Help him mum, I can’t get him out!

Noah’s weeping. And, despite everything, it’s sad to see the creature caught like this, in such blind distress. I take the penknife from my pocket and start cutting away the vines, thick and unyielding as barbed wire. They break apart with a sharp and bitter scent. Cheeka bobs with excitement, huffing, gurgling away to itself.

No, not the worst he’s made, I think. Not by a long shot.

I keep the blade extended. When it’s free at last, Noah buries his face in the lank strands of hair that drip from the narrow crest along the creature’s back. It’s all I can do not to pull him away, to put myself between them.

Be careful, I tell him. Don’t squeeze it too hard.

The thing capers about his legs, but you can see the change in it already. It won’t be long now, I think. Even Noah can see it.

We head back up the hill, listening for Patchie, Noah with his hand splayed across Cheeka’s back.

Cheeka . . . He always has the names ready. Whenever they appear, when they haul themselves from the vibrant aether, Noah always knows what to call them. It’s like the names were prepared long in advance, and he only has to see their faces to know who they are. Patchie and Cheeka are new. Before them there was SooSoo and Harrifer, Jenchi, Caska. A dozen others I’ve blanked from my mind, names unlimited born in the weft of his imagination, sparking to his lips as the creatures formed. Things of many eyes and none, with raw distended mouths, tentacles, spines and crests, tangled black pelts, claws. No, Cheeka’s definitely not the worst. Gangler was the worst.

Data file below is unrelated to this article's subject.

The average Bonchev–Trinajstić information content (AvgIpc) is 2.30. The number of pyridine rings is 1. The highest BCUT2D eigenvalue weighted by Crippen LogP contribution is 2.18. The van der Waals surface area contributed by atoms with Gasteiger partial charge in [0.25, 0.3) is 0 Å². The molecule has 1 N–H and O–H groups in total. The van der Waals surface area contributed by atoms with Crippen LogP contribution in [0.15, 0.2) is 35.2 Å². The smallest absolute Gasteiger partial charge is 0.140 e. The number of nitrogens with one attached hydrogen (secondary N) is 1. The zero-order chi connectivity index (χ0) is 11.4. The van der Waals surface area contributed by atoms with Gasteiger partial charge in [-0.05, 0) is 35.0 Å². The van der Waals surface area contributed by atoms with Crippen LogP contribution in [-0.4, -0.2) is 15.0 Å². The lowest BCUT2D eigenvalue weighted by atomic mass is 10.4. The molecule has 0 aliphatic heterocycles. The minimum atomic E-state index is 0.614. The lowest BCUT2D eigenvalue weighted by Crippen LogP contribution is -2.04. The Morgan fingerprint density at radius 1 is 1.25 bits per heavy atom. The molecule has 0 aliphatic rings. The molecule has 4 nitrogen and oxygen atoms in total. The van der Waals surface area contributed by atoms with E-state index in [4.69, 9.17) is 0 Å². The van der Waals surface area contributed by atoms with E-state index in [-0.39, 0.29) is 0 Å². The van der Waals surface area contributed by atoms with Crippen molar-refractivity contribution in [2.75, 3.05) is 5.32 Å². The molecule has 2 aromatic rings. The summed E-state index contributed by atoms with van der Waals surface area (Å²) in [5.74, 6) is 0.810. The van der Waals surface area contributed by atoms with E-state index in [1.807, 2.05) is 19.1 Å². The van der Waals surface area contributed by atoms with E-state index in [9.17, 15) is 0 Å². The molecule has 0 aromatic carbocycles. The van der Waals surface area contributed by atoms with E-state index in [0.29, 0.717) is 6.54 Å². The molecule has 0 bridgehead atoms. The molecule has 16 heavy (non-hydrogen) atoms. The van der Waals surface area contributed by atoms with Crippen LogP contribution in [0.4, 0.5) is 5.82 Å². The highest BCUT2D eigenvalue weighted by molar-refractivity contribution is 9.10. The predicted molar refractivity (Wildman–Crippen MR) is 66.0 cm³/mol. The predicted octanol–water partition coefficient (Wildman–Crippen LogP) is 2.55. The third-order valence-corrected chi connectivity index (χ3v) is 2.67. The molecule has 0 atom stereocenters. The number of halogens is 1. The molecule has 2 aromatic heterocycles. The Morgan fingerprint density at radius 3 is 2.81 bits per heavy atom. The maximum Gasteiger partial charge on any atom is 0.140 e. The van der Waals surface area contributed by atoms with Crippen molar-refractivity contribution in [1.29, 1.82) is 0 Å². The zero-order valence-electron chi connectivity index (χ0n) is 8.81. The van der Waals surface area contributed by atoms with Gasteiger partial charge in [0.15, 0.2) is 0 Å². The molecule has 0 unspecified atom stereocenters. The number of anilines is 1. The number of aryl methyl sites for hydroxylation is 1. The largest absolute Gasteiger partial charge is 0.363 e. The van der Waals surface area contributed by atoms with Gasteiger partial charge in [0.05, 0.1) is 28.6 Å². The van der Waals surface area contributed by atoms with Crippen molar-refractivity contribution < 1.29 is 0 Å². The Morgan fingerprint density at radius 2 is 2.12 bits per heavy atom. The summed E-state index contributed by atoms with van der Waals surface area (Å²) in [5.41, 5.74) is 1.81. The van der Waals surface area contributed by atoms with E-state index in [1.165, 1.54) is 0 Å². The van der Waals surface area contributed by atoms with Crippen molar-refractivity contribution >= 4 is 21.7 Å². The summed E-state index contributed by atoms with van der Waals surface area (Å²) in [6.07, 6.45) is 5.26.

They’re never strange to you, your children, never ‘other.’ Everything about them comes at you with limitless acceptance; the strange games they play, their weird rules about food and clothes, their tyrannical refusals. That’s just who they are, the person you’ve made. They couldn’t be any other way. If they were, they wouldn’t be them.

When he was three, Noah came into the kitchen while I was washing the dishes, hazy-eyed, voice lilting with fatigue. He told me he’d made something like a mouse.

A mouse? You saw a mouse in the sitting room?

Like a mouse, he said. It’s mine. I made it.

What does that mean darling? Mummy doesn’t know what you mean.

I can show, he said, toddling off. He pointed to a corner of the sitting room, a slick patch of oil on the carpet, steaming into a faint vapour. Oh, he said. It fell away. That’s sad.

What’s this, Noah? Were you sick?

Dabbing my fingers to the mess, sniffing; an acrid, rubbery chemical smell.

No, it was just my mouse, he said. It’s gone now. And he sat back down on the sofa and waited for me to bring him his lunch.